'A celebration and an indictment'- Education, Education, Education @ Bristol Old Vic

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By Cameron Henderson

It’s Election Day 1997, and national pride has reached a fever pitch. Blair’s New Labour are in Downing Street, Katrina and the Waves have won Eurovision and the nation is abuzz with excitement and a sense of newfound optimism. In a wave of madness, people are ‘actually smiling on the bus…’. Britain has certainly taken a change of direction.

In Wordsworth Comprehensive School it's muck-up day, and the teachers are struggling to contain their own excitement while keeping a lid on the day's events. The Wardrobe Ensemble offers us what appears to be a hilarious romp through 90s nostalgia, replete with Take That references, Acorn computers and turkey-twizzlers.

'a hilarious romp through 90s nostalgia'

However, the show surpasses these expectations, bringing to light issues swept under the carpet by the starry-eyed optimism of headmaster Mr Mills. Although Mills invites us to admire the ‘potential in these corridors’, we are made to question what the students are being taught and why, and the ways in which the dysfunctional environment of a secondary school reflects upon the political climate as a whole.

The play is, in the words of directors Jones and Middleton, ‘a love letter to our teachers’. It rather satisfyingly pulls back the curtain on that oft-ruminated mystery: ‘what do teachers get up to behind closed doors?’. As the play progresses, we discover with amusement that these highly confidential activities are surprisingly similar to those of their students. Mr Pashley develops a fond attachment to a confiscated tamagotchi while, in a frenzy of political zeal, Miss Turner and Mr McIntyre mark the election result with a celebratory quickie (Turner puts it down to ‘the sight of the majority’).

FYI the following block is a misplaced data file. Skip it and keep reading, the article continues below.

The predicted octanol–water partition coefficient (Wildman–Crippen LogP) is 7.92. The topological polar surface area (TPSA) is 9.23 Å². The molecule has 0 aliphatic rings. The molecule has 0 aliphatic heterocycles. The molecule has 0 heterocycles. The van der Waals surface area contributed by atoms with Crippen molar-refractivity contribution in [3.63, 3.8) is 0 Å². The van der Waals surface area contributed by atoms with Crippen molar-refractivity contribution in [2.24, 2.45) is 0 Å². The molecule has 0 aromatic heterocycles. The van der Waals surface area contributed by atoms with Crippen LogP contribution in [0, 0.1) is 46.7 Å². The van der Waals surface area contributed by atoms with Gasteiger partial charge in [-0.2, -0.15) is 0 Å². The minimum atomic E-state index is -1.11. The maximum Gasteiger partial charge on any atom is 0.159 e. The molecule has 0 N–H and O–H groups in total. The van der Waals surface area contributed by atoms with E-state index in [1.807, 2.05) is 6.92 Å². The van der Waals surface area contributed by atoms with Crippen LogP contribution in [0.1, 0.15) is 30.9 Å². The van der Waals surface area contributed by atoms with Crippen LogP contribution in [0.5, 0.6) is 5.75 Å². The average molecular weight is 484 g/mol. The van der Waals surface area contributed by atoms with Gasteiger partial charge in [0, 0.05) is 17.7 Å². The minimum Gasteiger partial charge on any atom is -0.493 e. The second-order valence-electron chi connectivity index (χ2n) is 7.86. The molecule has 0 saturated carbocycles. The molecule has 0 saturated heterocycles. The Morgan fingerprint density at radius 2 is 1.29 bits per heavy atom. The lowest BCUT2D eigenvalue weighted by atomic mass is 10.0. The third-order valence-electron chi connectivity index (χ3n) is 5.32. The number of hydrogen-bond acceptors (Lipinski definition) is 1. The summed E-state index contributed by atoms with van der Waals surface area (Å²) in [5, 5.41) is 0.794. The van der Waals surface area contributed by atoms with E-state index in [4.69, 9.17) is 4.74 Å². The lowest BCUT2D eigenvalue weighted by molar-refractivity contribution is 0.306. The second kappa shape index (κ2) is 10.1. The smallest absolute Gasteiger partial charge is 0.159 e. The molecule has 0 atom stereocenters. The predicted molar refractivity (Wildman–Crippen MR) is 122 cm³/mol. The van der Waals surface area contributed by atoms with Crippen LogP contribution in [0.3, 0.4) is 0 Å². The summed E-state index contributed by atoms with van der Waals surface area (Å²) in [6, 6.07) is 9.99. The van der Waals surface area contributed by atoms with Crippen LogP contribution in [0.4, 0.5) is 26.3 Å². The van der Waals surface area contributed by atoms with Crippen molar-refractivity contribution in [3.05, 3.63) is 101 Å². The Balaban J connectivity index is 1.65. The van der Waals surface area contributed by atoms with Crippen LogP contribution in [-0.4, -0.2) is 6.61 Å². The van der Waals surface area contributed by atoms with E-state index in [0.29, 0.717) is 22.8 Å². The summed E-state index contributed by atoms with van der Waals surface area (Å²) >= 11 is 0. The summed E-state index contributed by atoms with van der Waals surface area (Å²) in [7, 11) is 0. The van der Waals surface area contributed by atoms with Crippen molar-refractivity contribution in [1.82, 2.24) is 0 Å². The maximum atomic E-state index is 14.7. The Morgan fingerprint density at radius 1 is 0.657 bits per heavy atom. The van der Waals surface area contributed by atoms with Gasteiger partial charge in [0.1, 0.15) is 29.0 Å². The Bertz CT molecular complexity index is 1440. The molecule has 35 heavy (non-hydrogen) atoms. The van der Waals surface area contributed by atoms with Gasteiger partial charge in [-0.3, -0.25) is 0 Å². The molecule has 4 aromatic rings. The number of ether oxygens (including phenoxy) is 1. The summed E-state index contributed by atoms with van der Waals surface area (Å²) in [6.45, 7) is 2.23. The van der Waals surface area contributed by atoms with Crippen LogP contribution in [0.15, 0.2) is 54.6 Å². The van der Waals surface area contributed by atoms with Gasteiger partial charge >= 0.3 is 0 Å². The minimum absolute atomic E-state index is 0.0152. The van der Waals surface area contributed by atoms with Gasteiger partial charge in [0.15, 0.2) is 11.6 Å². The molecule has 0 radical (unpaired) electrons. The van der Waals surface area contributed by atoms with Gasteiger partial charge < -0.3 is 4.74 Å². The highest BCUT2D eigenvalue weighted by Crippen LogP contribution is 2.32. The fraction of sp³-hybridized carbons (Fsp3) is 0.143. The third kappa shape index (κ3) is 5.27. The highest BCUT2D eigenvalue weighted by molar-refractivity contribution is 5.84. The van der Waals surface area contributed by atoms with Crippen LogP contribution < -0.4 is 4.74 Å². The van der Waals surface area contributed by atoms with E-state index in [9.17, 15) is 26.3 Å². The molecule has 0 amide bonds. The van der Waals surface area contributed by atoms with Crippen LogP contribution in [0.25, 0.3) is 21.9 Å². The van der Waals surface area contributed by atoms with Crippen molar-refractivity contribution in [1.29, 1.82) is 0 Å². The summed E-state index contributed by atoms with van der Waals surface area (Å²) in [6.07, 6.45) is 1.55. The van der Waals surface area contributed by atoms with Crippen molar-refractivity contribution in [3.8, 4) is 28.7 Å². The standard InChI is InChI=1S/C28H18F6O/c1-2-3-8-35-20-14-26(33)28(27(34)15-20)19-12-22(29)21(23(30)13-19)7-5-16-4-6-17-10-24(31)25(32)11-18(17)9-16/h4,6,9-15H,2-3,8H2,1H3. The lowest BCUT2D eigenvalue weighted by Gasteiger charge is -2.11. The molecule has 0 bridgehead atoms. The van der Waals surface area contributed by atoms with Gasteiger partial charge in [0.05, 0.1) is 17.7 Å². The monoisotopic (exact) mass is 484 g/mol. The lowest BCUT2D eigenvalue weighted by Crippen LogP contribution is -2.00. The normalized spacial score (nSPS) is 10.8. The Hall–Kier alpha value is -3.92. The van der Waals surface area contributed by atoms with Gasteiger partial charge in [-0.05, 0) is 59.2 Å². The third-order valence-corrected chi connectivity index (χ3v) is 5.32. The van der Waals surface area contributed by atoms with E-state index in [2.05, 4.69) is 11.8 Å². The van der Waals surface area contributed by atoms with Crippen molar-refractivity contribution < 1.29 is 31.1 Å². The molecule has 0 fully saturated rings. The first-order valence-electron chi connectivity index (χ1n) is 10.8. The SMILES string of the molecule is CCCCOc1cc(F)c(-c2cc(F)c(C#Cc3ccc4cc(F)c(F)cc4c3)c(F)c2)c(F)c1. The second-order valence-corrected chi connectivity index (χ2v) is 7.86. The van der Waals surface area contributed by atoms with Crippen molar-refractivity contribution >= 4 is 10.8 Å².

'Miss Turner and Mr McIntyre mark the election result with a celebratory quickie'

Education, Education, Education is a celebration and an indictment of the British education system in equal measure. We may laugh at the farcical fight scene between McIntyre and Pashley, complete with German teaching assistant looking on with bemusement. However, after the initial giggles subside, we cannot help but begin to question the fate of our nation’s youth under such instruction.

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The show uses the microcosm of school and the teachers’ attitudes towards their students as an analogy for the political nation in a state of flux. The protests of Emily Greendale against her teachers’ supposedly unfair treatment reflects the futility of the individual in the face of unwanted political change. While teachers like Mills see their students’ problems as their own, a new wave is gathering momentum, where student success is determined by figures on a spreadsheet.

'the play elegantly treads the tightrope between comedic nostalgia and profound introspection'

Education does not condone either of these educational approaches: Mills’ blind optimism is shown to breed a generation of youth with no sense of culpability for their actions, while the disciplinarian approach of Turner simply compounds the students’ lack of self-worth. Instead, the audience is left to contemplate our government’s failure to adequately support the development of future generations.

Throughout the performance, the comic timing of Tobias’ deadpan asides stands out alongside the physical comedy of the farcical headmaster, which together create a production that is threaded with razor-sharp irony. The play elegantly treads the tightrope between comedic nostalgia and profound introspection to capture the zeitgeist of a generation. In the end, all that’s left is to resort to that oh-so-British refrain of ‘Pub?’.

'a love letter to our teachers'

We end the play with the melancholy sense of the end of an era. Although Education makes no secret of its condemnation of this generation's blinkered idealism, we are left with a vivid sense of the possibility provided by all its vintage, starry-eyed hope.

★★★★


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